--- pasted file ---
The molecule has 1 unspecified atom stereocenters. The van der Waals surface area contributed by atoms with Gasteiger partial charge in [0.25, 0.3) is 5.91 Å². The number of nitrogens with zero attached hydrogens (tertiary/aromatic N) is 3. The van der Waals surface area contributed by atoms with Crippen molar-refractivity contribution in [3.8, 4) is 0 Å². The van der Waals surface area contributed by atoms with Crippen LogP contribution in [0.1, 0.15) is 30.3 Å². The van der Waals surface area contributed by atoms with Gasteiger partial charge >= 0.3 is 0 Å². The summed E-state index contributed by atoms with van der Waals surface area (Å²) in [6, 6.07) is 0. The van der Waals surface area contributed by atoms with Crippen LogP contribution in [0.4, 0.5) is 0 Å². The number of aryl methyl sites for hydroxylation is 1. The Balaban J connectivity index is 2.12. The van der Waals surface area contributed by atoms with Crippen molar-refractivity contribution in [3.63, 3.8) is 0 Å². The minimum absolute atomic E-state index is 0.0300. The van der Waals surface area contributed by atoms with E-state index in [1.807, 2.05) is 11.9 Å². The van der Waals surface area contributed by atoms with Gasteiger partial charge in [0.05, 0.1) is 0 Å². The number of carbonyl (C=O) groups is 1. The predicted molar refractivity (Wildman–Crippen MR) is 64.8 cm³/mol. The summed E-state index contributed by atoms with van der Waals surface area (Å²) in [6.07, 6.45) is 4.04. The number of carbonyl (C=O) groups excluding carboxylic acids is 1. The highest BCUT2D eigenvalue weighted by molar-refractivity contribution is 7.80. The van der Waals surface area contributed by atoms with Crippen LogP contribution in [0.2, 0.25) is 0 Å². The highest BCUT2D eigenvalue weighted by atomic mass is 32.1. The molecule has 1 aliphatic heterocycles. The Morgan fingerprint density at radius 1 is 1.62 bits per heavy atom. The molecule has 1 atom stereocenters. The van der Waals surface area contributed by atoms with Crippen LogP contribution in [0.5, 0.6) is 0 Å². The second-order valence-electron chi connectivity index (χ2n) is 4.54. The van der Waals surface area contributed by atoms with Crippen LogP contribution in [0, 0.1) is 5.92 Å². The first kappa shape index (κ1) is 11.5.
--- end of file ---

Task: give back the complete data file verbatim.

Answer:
The molecule has 1 unspecified atom stereocenters. The van der Waals surface area contributed by atoms with Gasteiger partial charge in [0.25, 0.3) is 5.91 Å². The number of nitrogens with zero attached hydrogens (tertiary/aromatic N) is 3. The van der Waals surface area contributed by atoms with Crippen molar-refractivity contribution in [3.8, 4) is 0 Å². The van der Waals surface area contributed by atoms with Crippen LogP contribution in [0.1, 0.15) is 30.3 Å². The van der Waals surface area contributed by atoms with Gasteiger partial charge >= 0.3 is 0 Å². The summed E-state index contributed by atoms with van der Waals surface area (Å²) in [6, 6.07) is 0. The van der Waals surface area contributed by atoms with Crippen LogP contribution in [0.4, 0.5) is 0 Å². The number of aryl methyl sites for hydroxylation is 1. The Balaban J connectivity index is 2.12. The van der Waals surface area contributed by atoms with Crippen molar-refractivity contribution in [3.63, 3.8) is 0 Å². The minimum absolute atomic E-state index is 0.0300. The van der Waals surface area contributed by atoms with E-state index in [1.807, 2.05) is 11.9 Å². The van der Waals surface area contributed by atoms with Gasteiger partial charge in [0.05, 0.1) is 0 Å². The number of carbonyl (C=O) groups is 1. The predicted molar refractivity (Wildman–Crippen MR) is 64.8 cm³/mol. The summed E-state index contributed by atoms with van der Waals surface area (Å²) in [6.07, 6.45) is 4.04. The number of carbonyl (C=O) groups excluding carboxylic acids is 1. The highest BCUT2D eigenvalue weighted by molar-refractivity contribution is 7.80. The van der Waals surface area contributed by atoms with Crippen LogP contribution in [0.2, 0.25) is 0 Å². The highest BCUT2D eigenvalue weighted by atomic mass is 32.1. The molecule has 1 aliphatic heterocycles. The Morgan fingerprint density at radius 1 is 1.62 bits per heavy atom. The molecule has 1 atom stereocenters. The van der Waals surface area contributed by atoms with Crippen LogP contribution in [0.5, 0.6) is 0 Å². The second-order valence-electron chi connectivity index (χ2n) is 4.54. The van der Waals surface area contributed by atoms with Crippen LogP contribution in [0, 0.1) is 5.92 Å². The first kappa shape index (κ1) is 11.5.